In this issue of The Institutional Risk Analyst, we look at three key issues that you are unlikely to hear discussed in the financial media as banks and nonbanks begin to report Q1 2021 earnings this week:
Poor visibility on “expected” credit losses,
Ever shrinking net-interest margin, and
Massive loan prepayments in Q1 2021
Simply stated, US banks are twice as expensive as they were a year ago looking at earnings and assets, but have less transparency and greater volatility in terms of credit costs and income going forward.
Leading off earnings for the big boys on Tuesday, we’ve got one of our favorite specialty bank holding companies, Charles Schwab Corp (NYSE:SCHW).
On Wednesday we have a hit parade of large banks reporting, starting with another favorite we wrote about earlier (“Western Alliance + AmeriHome = Big Possibilities”), Western Alliance Bancorp (NYSE:WAL). Of note, that transaction closed in a matter of weeks, no surprise given the capital and operating strength of the bank.
After WAL, we’ll hear from JPMorgan (NYSE:JPM), Wells Fargo & Co (NYSE:WFC), First Republic Bank (NYSE:FRC) and Goldman Sachs (NYSE:GS).
JPM is at a five-year high, this after losing half of its value in the volatility downdraft of April 2020. JPM is up 170% since 2017, illustrating the fact that inflation is not low, even when it comes to relatively pedestrian bank stocks.
GS is up a mere 120% and WFC is down 13% over the same period. FRC is right behind JPM when it comes to equity market performance. The table below shows quarterly dividends declared by the top-five US BHCs.
Of note, the Street consensus has JPM revenue down 4% in 2021, GS down almost 5% this year and WFC revenue down about the same amount as JPM.
WAL, by comparison, is expected to turn in 44% revenue growth in 2021 and 2022 due to the acquisition of conventional mortgage aggregator AmeriHome from Athene (NYSE:ATH), a unit of Apollo Global Management (NYSE:APM).
The first key issue facing investors in US banks is visibility on credit. Former Fed Chairman Paul Volcker forced US banks to forbear on Latin debtors for a decade in the 1980s. At the same time, US regulators allowed zombie thrifts to continue to write business, a colossal mistake that cost taxpayers hundreds of billions in capital losses. But the great game of asset price inflation continued.
The forbearance that some lenders are providing today, often at the behest of federal regulators, is a cause for concern. How do we define “expected loss” when we pretend that dead assets are viable?
We keep hearing suggestions of widespread forbearance in the commercial real estate channel, where asset values of many commercial buildings now are difficult to estimate. Net operating income is unknowable.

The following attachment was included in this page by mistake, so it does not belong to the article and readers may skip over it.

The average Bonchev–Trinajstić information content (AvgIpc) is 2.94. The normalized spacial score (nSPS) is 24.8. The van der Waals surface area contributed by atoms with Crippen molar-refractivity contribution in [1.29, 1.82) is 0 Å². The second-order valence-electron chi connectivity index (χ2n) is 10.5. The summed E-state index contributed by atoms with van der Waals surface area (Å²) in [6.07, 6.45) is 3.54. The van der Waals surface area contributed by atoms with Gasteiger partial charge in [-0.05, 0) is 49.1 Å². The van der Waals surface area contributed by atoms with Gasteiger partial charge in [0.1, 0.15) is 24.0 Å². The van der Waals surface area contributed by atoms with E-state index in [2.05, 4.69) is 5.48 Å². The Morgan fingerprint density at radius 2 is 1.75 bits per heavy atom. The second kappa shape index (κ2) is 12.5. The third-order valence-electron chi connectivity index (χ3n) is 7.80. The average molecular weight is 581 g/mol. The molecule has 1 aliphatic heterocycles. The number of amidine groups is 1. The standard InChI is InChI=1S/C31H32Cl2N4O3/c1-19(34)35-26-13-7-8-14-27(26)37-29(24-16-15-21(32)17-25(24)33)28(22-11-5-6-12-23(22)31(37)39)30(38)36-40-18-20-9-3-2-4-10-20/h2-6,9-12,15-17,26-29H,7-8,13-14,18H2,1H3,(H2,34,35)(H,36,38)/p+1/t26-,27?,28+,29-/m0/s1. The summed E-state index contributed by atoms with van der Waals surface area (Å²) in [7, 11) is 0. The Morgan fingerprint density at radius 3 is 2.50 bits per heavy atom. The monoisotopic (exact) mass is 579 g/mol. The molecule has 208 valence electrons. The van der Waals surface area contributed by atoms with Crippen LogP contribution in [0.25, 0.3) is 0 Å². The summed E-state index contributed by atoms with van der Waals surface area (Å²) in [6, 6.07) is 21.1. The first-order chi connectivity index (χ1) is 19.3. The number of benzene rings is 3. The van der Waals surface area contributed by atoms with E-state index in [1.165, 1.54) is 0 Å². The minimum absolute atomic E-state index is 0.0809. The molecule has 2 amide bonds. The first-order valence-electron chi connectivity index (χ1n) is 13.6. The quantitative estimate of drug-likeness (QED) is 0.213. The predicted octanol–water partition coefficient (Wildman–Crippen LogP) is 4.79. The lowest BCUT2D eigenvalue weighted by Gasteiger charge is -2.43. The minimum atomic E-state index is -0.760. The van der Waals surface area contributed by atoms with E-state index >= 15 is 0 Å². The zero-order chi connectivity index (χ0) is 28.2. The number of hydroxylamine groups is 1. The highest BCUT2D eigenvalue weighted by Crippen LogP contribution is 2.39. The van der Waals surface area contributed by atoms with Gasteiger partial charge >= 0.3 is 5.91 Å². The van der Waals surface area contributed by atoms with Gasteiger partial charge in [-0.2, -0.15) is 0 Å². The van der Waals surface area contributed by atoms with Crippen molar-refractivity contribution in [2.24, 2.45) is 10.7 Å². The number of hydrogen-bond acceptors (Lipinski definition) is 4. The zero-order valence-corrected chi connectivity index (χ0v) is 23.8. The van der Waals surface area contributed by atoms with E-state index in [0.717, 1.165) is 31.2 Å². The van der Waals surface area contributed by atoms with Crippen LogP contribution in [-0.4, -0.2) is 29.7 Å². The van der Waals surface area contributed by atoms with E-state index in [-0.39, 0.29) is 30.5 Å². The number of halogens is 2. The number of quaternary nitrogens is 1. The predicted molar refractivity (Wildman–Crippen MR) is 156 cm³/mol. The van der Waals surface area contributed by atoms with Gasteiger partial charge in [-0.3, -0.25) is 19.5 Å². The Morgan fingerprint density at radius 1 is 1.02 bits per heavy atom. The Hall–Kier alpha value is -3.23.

We noted in “The IRA Bank Book Q1 2021: Loss Reserve Releases to Boost Earnings,” that default rates across the board are too good to be true given the degree of dislocation in many sectors of the economy.
As we watch banks releasing loan loss reserves this quarter, will they reveal the degree of credit forbearance being provided to large commercial borrowers? When good loans are hard to come by, banks make bad loans.
Just as in the 1980s with the S&Ls, the rules have been relaxed de facto in the name of avoiding a generalized debt deflation. Banks figure that it is better to support troubled developers now instead of foreclosing, a messy public process that tends to undermine that key ingredient in any leverage system, confidence. But what shall we do in three or six months? More loans after bad? We'll talk more about modern bank forbearance in a future conversation with our old friend Nom de Plumber.
When Fed Chairman Jerome Powell tells members of Congress that US banks are strong and well capitalized, does he mention widespread forbearance for delinquent commercial borrowers?
No, Powell does not. Long-time Volcker friend and associate Richard Ravitch described the dire situation facing New York City last week in the Wall Street Journal:
“The city has over twice the national unemployment rate. Given the number of commercial and residential tenants who aren’t paying rent, the city will likely see a significant reduction of property-tax revenue, which accounts for more than one-third of municipal revenue. Hotels and restaurants are empty, the entertainment industry closed down. An enormous number of offices are empty because people have moved out of the city or are working from home.”
We figure that bank loss rates on commercial exposures in Q4 2020 understate by as much as half likely future losses. This is due to the impact of the CARES Act and state lending moratoria for consumers and unofficial forbearance for commercial obligors. But while we feel pretty good about the outlook for residential assets, not so with commercial exposures in major metros.
Q: Will the Fed and other regulators allow banks to milk loss reserves to boost income in Q1 2021 – even knowing that future losses on commercial exposures in major cities could be significant? A: Yes.